Ok! What about bands that are in the middle of solitary and raging?
Rakta. There’s a genuine quality to Rakta. Their first record was cool, and everyone was like ‘They’re the new x-Mal Deutschland,’ and it’s like, ‘really? That’s all you can say, that they’re the new 4AD band from years ago?’ Give me a break. That’s a lazy comparison, because it’s got an organ and maybe Siouxsie[-esque] vocals, but the sound that Rakta do is real. It’s real to them, and the sound they were meant to make. Sometimes there’s a magical thing that happens, and I’m not just saying that because we put it out. They streamlined what they had to work with and made it an original thing. They really write atmosphere. They write a vibe. They’re excellent.
When bands veer off the template it’s when they get interesting.
Total Control. [It] was crazy [that after getting a lot of press attention, Total Control stayed with Iron Lung. When we were talking to them about doing a second album, everybody was talking to them about doing a second album. It was weird for me, because I’m a small operation. It was crazy to think there’s one label in a basement who sends out all the packages themselves, and then there’s Matador and Sub Pop, who are still indie labels, but they have money and a pretty heavy catalog to back them up, and everybody knows them and they’re popular and everybody loves them. So there’s labels like that going after Total Control, and there’s me. I went to see them in Texas and was like, ‘Hey. You know I want to put out the second record. We’ve talked about it, and everybody is waiting for you to make a decision, and I’m not trying to pressure you, but I want you to know that it’s a thing that I would do and I would love to do it.’ I like the band, and I love the people. I’ve known them for years. They have the thing that great bands have. It’s funny because I know, at that show, Sacred Bones was there. Matador was there… I was like, ‘Dude, let’s do this.’ [They were] like, ‘Yeah. Cool.’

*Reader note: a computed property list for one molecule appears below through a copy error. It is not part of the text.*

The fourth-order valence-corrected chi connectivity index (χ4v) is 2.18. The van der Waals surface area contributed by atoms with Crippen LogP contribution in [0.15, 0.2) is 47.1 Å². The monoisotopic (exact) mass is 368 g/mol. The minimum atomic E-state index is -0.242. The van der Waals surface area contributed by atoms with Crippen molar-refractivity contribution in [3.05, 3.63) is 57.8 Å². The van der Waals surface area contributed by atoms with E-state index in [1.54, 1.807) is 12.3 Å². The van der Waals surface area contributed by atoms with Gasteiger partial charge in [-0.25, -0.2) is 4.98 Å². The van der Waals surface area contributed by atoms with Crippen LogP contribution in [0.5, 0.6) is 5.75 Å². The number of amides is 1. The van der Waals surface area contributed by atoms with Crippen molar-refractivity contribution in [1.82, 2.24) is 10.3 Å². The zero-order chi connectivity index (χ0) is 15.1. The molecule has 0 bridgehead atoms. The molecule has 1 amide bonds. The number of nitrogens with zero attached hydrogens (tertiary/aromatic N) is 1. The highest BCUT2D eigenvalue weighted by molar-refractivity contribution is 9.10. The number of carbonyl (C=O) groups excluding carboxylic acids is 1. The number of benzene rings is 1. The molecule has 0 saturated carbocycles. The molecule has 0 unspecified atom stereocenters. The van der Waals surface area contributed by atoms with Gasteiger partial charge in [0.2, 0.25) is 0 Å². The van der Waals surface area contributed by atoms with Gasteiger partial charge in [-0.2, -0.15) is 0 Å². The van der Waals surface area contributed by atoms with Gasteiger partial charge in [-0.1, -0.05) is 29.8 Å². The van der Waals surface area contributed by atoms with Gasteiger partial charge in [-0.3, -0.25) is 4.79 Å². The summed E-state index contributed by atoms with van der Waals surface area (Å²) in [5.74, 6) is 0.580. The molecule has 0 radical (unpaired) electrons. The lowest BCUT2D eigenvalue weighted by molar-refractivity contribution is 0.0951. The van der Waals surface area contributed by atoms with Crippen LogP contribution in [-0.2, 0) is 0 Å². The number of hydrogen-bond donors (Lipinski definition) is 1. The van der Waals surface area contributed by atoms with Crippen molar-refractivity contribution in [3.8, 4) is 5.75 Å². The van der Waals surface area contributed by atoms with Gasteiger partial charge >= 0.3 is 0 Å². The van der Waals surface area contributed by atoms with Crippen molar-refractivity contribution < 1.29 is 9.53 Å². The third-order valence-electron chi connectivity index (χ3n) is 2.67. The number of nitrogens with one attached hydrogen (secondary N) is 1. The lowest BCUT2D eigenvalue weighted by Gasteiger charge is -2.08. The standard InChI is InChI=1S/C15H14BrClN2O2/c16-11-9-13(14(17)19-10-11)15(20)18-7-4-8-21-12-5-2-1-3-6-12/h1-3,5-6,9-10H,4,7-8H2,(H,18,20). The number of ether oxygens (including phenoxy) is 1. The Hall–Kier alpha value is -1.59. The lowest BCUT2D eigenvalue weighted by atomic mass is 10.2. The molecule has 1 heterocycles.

I sort of assumed Total Control did for you what The Offspring and Green Day did for Larry Livermore.
The Total Control record has allowed us to put out other, less popular records, some of which I still have many copies at the house. And I thank them for that.
What about new stuff coming out?
Latishia’s Skull Drawing. Two new LPs coming out, which are a good pairing. One is a band with two guys from The Ukiah Drag and Salvation called Latishia’s Skull Drawing. It’s a wild hardcore-infused noise rock record with trippy parts but it’s not like … actually, I don’t know what it’s not like. It doesn’t matter what it’s not like. It’s just good. It’s loud, and abrasive, and so good. Complex arrangements that sound really simple. I love it when bands can make it sound effortless to make insane music and this nails that perfectly. Ben Greenberg recorded it and it sounds fantastic.